Or political manoeuvre?
the Union ministry of environment and forests (moef) has initiated the process for bringing a huge chunk of the concrete jungle -- commercial and office complexes, industrial townships, hospitals, schools, and settlement colonies -- under the purview of the Environment (Protection) Act, 1986.
According to a recent draft notification, an environmental impact assessment (eia) as well as the moef's clearance will be compulsory for new projects catering to 1,000 people and above. Structures discharging 50,000 litres per day or more of sewage will also be covered by the proposed law. The rules are meant for buildings with an investment of Rs 50 crore and above, and new industrial estates whose area is 50 hectares or more, too. All new projects that fall into the categories mentioned above, and in which construction work has not reached the plinth level would have to follow the guidelines.
The groundwork for the rules was laid in 1982, when the moef had set up an expert group for the purpose. The panel submitted its report in 1989. Ministry sources claim that the draft notification was necessitated because of the sharp rise in river pollution, primarily due to waste and sewage. This, in turn, was due to "indiscriminate clearance" being granted to shopping malls and apartment blocks without taking into account the strain on the sewerage.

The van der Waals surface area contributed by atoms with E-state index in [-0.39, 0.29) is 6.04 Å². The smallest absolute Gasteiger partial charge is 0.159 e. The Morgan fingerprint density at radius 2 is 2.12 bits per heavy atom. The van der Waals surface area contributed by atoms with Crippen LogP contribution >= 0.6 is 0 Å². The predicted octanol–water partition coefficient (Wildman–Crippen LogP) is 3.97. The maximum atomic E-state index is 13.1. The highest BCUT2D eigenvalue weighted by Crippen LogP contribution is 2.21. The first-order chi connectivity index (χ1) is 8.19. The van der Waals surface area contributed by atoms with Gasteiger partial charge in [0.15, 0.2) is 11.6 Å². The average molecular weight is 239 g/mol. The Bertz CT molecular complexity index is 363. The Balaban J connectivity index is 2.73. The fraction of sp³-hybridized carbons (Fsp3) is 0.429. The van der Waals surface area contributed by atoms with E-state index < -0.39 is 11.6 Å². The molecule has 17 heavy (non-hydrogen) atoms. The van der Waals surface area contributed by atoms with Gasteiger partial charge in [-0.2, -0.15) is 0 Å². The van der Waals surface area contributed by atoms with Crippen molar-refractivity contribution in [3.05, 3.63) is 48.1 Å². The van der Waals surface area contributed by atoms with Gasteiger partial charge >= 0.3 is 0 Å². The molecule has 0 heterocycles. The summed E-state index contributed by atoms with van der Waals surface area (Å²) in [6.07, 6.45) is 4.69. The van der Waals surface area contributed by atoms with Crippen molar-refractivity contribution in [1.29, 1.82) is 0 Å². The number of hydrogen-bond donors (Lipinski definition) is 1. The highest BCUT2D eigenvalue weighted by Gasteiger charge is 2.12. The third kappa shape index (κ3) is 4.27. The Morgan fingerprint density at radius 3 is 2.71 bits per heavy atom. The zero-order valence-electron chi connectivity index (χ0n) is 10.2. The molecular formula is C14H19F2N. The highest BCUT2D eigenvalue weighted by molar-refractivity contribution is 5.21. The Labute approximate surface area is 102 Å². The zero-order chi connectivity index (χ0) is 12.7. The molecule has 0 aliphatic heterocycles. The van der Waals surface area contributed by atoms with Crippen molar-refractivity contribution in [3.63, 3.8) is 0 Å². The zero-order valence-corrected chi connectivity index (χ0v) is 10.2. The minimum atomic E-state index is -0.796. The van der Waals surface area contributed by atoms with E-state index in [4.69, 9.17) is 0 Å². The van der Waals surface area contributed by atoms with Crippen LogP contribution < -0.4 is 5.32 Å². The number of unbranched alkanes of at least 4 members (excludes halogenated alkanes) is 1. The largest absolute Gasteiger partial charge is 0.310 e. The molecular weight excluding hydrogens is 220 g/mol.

But it is widely felt that the Bharatiya Janata Party-led Union government's move -- particularly its timing -- has been guided by political considerations. This is because it will reportedly bring under the scanner Chhattisgarh chief minister Ajit Jogi's plans to build a new capital and Tamil Nadu chief minister J Jayalalithaa's proposed secretariat project.
While Jogi is a member of the Congress, Jayalalithaa belongs to the All India Anna Dravida Munnetra Kazhagam. Doubts have also been raised about the efficacy of guidelines, since they are coming into force almost 15 years after being recommended.
Town planners have welcomed the draft notification. They, however, fear that bureaucratic delays could hamper project clearance. The need for such a set of rules arose in December 2001 when the Supreme Court directed the Centre to accommodate eia into town planning.
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